Irish Brown Crab are a good source of Protein & Omega-3 Fatty Acids
- The meat from the claws and body of Irish brown crab not only have distinctive tastes, but have different levels of nutrients which are outlined in the tables below.
- The white meat from the claws is a high protein source and low fat.
- The brown meat from the body of the Irish brown crab is a high protein and fatty acid source which are an important beneficial nutritional feature of shellfish.
- Brown Crab contains long chain omega-3 fatty acids
- Long chain omega-3 fatty acids are called DHA and EPA. They are only found in oily fish such as herring, mackerel, salmon, sardines, pilchards, kippers and trout. The human body has very limited ability to make long chain omega-3 fatty acids. Therefore, they are sometimes referred to as essential fatty acids.
- These long chain omega-3 fatty acids are very important as they help to prevent blood clots forming and are protective against heart disease. They are also important for brain and eye development in babies during pregnancy and early life. This is why fish is recommended, especially oily fish.
- More information can be found in the Food Safety Authority of Ireland publication Healthy Eating Guidelines 2011.
Nutritional Information for Brown Crab - Claws
Nutritional Information for Brown Crab - Body
The Spicy Curry: Jungle Curry with Brown Crab
- Crab carcass, shell and legs, for stock
- 125g crab meat
- 2 crab claws, partially cracked
- 3 tbsp vegetable oil, for frying
- 3 red shallots or 1 red onion, thinly sliced
- ½ tbsp fish sauce
- 5 sprigs coriander, leaves picked, stalks kept for curry paste
- Rice, to serve
- First, make the stock. Add the crab shell, carcass and legs, plus the scraps from preparing the curry paste veg, to a saucepan. Cover with water, simmer for 30 minutes. Strain and set aside.
- Now, make the paste. In a pestle and mortar or blender, grind together the salt, chillies and lemongrass, add the galangal, shallot, garlic and coriander. Stir in the shrimp paste and lime juice. Set aside.
- In a medium-hot, oiled wok or frying pan, fry the shallots in batches until golden and crispy, then set aside. Remove all but a little of the oil to fry the curry paste. Over a high heat, fry the curry paste, stirring constantly until pungent. Add the fish sauce and 500ml of the crab stock, then bring to the boil. Add the crab claws and meat, cover for 3 minutes. Stir in the shallots and coriander. Serve with rice.
Crab Linguine with Chilli & Parsley
- 400g linguine
- 4 tbsp extra-virgin olive oil
- 1red chillies, deseeded and chopped
- 2 garlic cloves, finely chopped
- 100g/4oz cooked brown crabmeat
- 200g/7oz cooked white crabmeat
- 5 tbsp, white wine
- Small squeeze of lemon (optional)
- Large handful flat-leaf parsley leaves, very finely chopped
- Bring a large pan of salted water to the boil and add the linguine. Give it a good stir and boil for 1 min less than the pack says. Stir well occasionally so it doesn’t stick.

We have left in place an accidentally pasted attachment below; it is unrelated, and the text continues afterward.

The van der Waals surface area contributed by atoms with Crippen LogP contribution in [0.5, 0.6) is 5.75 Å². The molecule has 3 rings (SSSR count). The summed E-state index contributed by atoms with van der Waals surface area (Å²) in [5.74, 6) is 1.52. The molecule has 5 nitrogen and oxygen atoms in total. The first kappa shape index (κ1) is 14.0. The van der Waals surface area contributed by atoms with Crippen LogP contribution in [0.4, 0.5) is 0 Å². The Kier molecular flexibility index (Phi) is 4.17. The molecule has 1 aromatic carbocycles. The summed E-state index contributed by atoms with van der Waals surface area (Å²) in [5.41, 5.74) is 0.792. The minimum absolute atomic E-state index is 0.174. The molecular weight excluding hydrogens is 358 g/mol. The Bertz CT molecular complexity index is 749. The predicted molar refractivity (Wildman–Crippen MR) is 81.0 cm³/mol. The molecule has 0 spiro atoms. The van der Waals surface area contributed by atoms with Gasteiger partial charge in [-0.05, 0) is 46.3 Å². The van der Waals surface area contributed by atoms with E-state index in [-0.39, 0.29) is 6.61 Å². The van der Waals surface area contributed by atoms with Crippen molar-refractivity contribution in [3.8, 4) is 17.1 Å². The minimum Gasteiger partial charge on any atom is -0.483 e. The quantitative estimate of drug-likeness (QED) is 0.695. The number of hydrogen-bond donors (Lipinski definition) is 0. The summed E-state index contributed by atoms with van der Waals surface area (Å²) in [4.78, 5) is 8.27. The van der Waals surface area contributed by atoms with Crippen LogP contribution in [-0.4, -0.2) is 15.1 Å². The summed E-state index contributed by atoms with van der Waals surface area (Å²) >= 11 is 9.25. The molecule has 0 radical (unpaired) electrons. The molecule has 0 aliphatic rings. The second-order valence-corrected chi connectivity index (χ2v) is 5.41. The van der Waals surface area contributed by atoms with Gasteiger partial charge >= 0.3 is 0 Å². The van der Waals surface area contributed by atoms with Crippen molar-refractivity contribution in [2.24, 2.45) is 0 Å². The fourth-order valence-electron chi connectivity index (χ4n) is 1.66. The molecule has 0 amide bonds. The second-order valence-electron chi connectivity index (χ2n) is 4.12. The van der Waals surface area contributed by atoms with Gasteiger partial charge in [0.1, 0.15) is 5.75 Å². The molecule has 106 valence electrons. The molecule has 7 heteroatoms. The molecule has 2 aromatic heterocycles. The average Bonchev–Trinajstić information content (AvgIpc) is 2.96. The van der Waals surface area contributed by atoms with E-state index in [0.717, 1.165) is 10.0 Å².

- While the pasta cooks, gently heat 3 tbsp of olive oil with the chilli and garlic in a pan large enough to hold all the pasta comfortably. Cook the chilli and garlic very gently until they start to sizzle, then turn up the heat and add the white wine. Simmer everything until the wine and olive oil come together. Then take off the heat and add the brown crabmeat, using a wooden spatula or spoon to mash it into the olive oil to make a thick sauce.
- When the pasta has had its cooking time, taste a strand – it should have a very slight bite. When it’s ready, turn off the heat. Place the sauce on a very low heat and use a pair of kitchen tongs to lift the pasta from the water into the sauce.
- Off the heat, add the white crabmeat and parsley to the pasta with a sprinkling of sea salt. Stir everything together really well, adding a drop of pasta water if it’s starting to get claggy. Taste for seasoning and, if it needs a slight lift, add a small squeeze of lemon. Serve immediately twirled into pasta bowls and drizzled with the remaining oil.
Spiced Crab Cakes with Lemon & Lime Aioli
- 100g white crabmeat
- 2 spring onions, finely chopped
- 1 red chilli, deseeded & finely chopped
- small pack coriander, finely chopped
- 2 tbsp sesame seeds
- 50g breadcrumbs
- 1 large egg yolk
- sunflower oil, for frying
- plain flour, for dusting
- 3 tbsp mayonnaise
- zest 1/2 lime
- zest 1/2 lemon
- Combine the crab, spring onions, chilli and coriander in a large bowl. Heat a small frying pan and toast the sesame seeds. While they’re still hot, use a pestle and mortar to roughly grind, then tip into the bowl with the crab. Add the breadcrumbs, egg yolk and seasoning, and mix lightly. Shape into 6 patties and chill for at least 30 mins.
- For the aïoli, mix the mayonnaise, zests and a squeeze of lemon juice. Heat 0.5cm depth oil in a non-stick frying pan. Dust the crab cakes with a little flour and fry gently for 3 mins on each side until crisp and golden. Drain on kitchen paper. Serve the crab cakes with the zesty mayonnaise, wedges of lime and a few coriander leaves scattered over the top.
- 150g picked white crabmeat
- 2 tbsp mayonnaise
- 1 shallot, peeled & finely chopped
- small handful chives, chopped
- 1/2 orange, zested
- 2 large slices sourdough
- 60g butter
- 1/4 tsp smoked paprika
- Tip the crabmeat into a bowl and mix with the mayonnaise, shallot, chives, orange zest and some seasoning. Spoon the mixture into a shallow serving dish. Smooth the top over, then pop in the fridge to chill.
- Gently melt the butter and smoked paprika together. Leave the butter to cool a little, but don’t let it solidify. Carefully pour the clear butter fat over the crab, leaving the milky butter residue still in the saucepan. Return to the fridge for 20-25 mins or up to a day to firm the butter up. Serve with some grilled sourdough for spreading everything over.